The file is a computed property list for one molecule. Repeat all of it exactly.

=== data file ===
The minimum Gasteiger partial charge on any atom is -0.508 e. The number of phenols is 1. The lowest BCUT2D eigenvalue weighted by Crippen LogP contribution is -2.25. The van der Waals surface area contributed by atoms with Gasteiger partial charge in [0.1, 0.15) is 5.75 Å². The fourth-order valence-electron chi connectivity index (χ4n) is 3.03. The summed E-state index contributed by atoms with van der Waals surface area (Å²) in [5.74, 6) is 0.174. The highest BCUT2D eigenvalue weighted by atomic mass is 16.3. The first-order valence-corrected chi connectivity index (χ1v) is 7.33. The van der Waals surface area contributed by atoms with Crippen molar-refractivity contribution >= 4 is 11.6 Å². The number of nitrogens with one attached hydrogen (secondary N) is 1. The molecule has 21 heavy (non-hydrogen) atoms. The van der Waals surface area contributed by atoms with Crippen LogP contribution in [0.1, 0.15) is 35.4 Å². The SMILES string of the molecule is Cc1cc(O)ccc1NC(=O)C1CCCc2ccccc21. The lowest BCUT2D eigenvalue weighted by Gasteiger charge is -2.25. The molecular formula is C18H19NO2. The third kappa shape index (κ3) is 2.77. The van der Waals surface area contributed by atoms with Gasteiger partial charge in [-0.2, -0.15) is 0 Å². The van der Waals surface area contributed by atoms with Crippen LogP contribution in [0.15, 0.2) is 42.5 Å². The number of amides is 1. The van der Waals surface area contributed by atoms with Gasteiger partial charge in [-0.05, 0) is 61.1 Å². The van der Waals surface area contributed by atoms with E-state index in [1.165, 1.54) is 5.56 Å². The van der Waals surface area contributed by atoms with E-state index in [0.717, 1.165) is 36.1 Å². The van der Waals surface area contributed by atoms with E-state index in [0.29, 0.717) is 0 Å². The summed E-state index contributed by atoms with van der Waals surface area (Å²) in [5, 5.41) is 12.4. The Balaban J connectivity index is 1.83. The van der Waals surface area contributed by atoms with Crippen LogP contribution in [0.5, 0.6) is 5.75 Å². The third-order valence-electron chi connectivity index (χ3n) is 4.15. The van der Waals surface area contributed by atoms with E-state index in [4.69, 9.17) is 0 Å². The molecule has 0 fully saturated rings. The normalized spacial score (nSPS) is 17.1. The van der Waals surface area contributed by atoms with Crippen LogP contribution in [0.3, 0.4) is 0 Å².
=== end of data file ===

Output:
The minimum Gasteiger partial charge on any atom is -0.508 e. The number of phenols is 1. The lowest BCUT2D eigenvalue weighted by Crippen LogP contribution is -2.25. The van der Waals surface area contributed by atoms with Gasteiger partial charge in [0.1, 0.15) is 5.75 Å². The fourth-order valence-electron chi connectivity index (χ4n) is 3.03. The summed E-state index contributed by atoms with van der Waals surface area (Å²) in [5.74, 6) is 0.174. The highest BCUT2D eigenvalue weighted by atomic mass is 16.3. The first-order valence-corrected chi connectivity index (χ1v) is 7.33. The van der Waals surface area contributed by atoms with Crippen molar-refractivity contribution >= 4 is 11.6 Å². The number of nitrogens with one attached hydrogen (secondary N) is 1. The molecule has 21 heavy (non-hydrogen) atoms. The van der Waals surface area contributed by atoms with Crippen LogP contribution in [0.1, 0.15) is 35.4 Å². The SMILES string of the molecule is Cc1cc(O)ccc1NC(=O)C1CCCc2ccccc21. The lowest BCUT2D eigenvalue weighted by Gasteiger charge is -2.25. The molecular formula is C18H19NO2. The third kappa shape index (κ3) is 2.77. The van der Waals surface area contributed by atoms with Gasteiger partial charge in [-0.2, -0.15) is 0 Å². The van der Waals surface area contributed by atoms with Crippen LogP contribution in [0.15, 0.2) is 42.5 Å². The number of amides is 1. The van der Waals surface area contributed by atoms with Gasteiger partial charge in [-0.05, 0) is 61.1 Å². The van der Waals surface area contributed by atoms with E-state index in [1.165, 1.54) is 5.56 Å². The van der Waals surface area contributed by atoms with E-state index in [0.717, 1.165) is 36.1 Å². The van der Waals surface area contributed by atoms with E-state index in [0.29, 0.717) is 0 Å². The summed E-state index contributed by atoms with van der Waals surface area (Å²) in [5, 5.41) is 12.4. The Balaban J connectivity index is 1.83. The van der Waals surface area contributed by atoms with Crippen LogP contribution in [0.5, 0.6) is 5.75 Å². The third-order valence-electron chi connectivity index (χ3n) is 4.15. The van der Waals surface area contributed by atoms with E-state index in [4.69, 9.17) is 0 Å². The molecule has 0 fully saturated rings. The normalized spacial score (nSPS) is 17.1. The van der Waals surface area contributed by atoms with Crippen LogP contribution in [0.3, 0.4) is 0 Å².